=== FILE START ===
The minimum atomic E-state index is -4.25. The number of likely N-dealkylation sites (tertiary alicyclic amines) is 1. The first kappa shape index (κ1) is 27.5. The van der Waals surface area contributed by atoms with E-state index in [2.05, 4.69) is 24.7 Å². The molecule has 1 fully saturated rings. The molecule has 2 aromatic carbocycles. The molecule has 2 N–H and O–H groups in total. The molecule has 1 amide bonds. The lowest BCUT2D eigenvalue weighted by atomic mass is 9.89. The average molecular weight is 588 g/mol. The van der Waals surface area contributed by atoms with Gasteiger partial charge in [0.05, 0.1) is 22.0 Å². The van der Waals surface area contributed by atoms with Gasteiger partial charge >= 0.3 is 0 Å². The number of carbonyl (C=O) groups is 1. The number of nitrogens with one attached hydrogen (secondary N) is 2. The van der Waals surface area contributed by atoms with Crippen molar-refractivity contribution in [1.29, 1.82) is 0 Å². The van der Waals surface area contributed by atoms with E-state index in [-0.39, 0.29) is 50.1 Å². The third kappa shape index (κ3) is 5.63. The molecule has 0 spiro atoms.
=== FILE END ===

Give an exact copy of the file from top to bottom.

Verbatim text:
The minimum atomic E-state index is -4.25. The number of likely N-dealkylation sites (tertiary alicyclic amines) is 1. The first kappa shape index (κ1) is 27.5. The van der Waals surface area contributed by atoms with E-state index in [2.05, 4.69) is 24.7 Å². The molecule has 1 fully saturated rings. The molecule has 2 aromatic carbocycles. The molecule has 2 N–H and O–H groups in total. The molecule has 1 amide bonds. The lowest BCUT2D eigenvalue weighted by atomic mass is 9.89. The average molecular weight is 588 g/mol. The van der Waals surface area contributed by atoms with Gasteiger partial charge in [0.05, 0.1) is 22.0 Å². The van der Waals surface area contributed by atoms with Gasteiger partial charge >= 0.3 is 0 Å². The number of carbonyl (C=O) groups is 1. The number of nitrogens with one attached hydrogen (secondary N) is 2. The van der Waals surface area contributed by atoms with Crippen molar-refractivity contribution in [1.29, 1.82) is 0 Å². The van der Waals surface area contributed by atoms with E-state index in [-0.39, 0.29) is 50.1 Å². The third kappa shape index (κ3) is 5.63. The molecule has 0 spiro atoms.